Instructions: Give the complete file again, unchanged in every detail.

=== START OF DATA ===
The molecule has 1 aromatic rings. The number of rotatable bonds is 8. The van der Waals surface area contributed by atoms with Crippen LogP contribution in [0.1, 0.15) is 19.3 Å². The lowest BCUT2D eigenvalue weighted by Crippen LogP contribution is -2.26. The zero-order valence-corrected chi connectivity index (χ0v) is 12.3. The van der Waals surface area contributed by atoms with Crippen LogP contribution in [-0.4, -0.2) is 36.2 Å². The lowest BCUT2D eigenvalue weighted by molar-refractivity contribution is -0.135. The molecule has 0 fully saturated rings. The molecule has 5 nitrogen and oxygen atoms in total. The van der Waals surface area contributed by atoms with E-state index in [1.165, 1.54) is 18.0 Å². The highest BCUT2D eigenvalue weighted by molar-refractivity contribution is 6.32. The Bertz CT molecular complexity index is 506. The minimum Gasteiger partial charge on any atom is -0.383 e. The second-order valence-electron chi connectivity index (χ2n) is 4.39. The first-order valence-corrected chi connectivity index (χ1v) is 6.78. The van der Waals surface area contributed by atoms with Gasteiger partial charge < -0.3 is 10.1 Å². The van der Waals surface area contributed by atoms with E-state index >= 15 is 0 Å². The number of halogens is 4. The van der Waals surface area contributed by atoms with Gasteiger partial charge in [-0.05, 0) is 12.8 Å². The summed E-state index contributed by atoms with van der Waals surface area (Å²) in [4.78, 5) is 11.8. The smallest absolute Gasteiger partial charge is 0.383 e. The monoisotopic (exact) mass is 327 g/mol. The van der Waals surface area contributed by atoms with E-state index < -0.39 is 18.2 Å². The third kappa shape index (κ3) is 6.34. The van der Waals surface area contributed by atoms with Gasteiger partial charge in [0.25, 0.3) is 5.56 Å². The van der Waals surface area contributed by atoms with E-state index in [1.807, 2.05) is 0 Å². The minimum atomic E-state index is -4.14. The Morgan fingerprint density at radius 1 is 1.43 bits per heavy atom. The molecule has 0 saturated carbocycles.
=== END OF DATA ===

The molecule has 1 aromatic rings. The number of rotatable bonds is 8. The van der Waals surface area contributed by atoms with Crippen LogP contribution in [0.1, 0.15) is 19.3 Å². The lowest BCUT2D eigenvalue weighted by Crippen LogP contribution is -2.26. The zero-order valence-corrected chi connectivity index (χ0v) is 12.3. The van der Waals surface area contributed by atoms with Crippen LogP contribution in [-0.4, -0.2) is 36.2 Å². The lowest BCUT2D eigenvalue weighted by molar-refractivity contribution is -0.135. The molecule has 0 fully saturated rings. The molecule has 5 nitrogen and oxygen atoms in total. The van der Waals surface area contributed by atoms with E-state index in [1.165, 1.54) is 18.0 Å². The highest BCUT2D eigenvalue weighted by molar-refractivity contribution is 6.32. The Bertz CT molecular complexity index is 506. The minimum Gasteiger partial charge on any atom is -0.383 e. The second-order valence-electron chi connectivity index (χ2n) is 4.39. The first-order valence-corrected chi connectivity index (χ1v) is 6.78. The van der Waals surface area contributed by atoms with Gasteiger partial charge < -0.3 is 10.1 Å². The van der Waals surface area contributed by atoms with E-state index >= 15 is 0 Å². The number of halogens is 4. The van der Waals surface area contributed by atoms with Gasteiger partial charge in [-0.05, 0) is 12.8 Å². The summed E-state index contributed by atoms with van der Waals surface area (Å²) in [4.78, 5) is 11.8. The smallest absolute Gasteiger partial charge is 0.383 e. The monoisotopic (exact) mass is 327 g/mol. The van der Waals surface area contributed by atoms with E-state index < -0.39 is 18.2 Å². The third kappa shape index (κ3) is 6.34. The van der Waals surface area contributed by atoms with Gasteiger partial charge in [0.25, 0.3) is 5.56 Å². The van der Waals surface area contributed by atoms with E-state index in [1.807, 2.05) is 0 Å². The minimum atomic E-state index is -4.14. The Morgan fingerprint density at radius 1 is 1.43 bits per heavy atom. The molecule has 0 saturated carbocycles.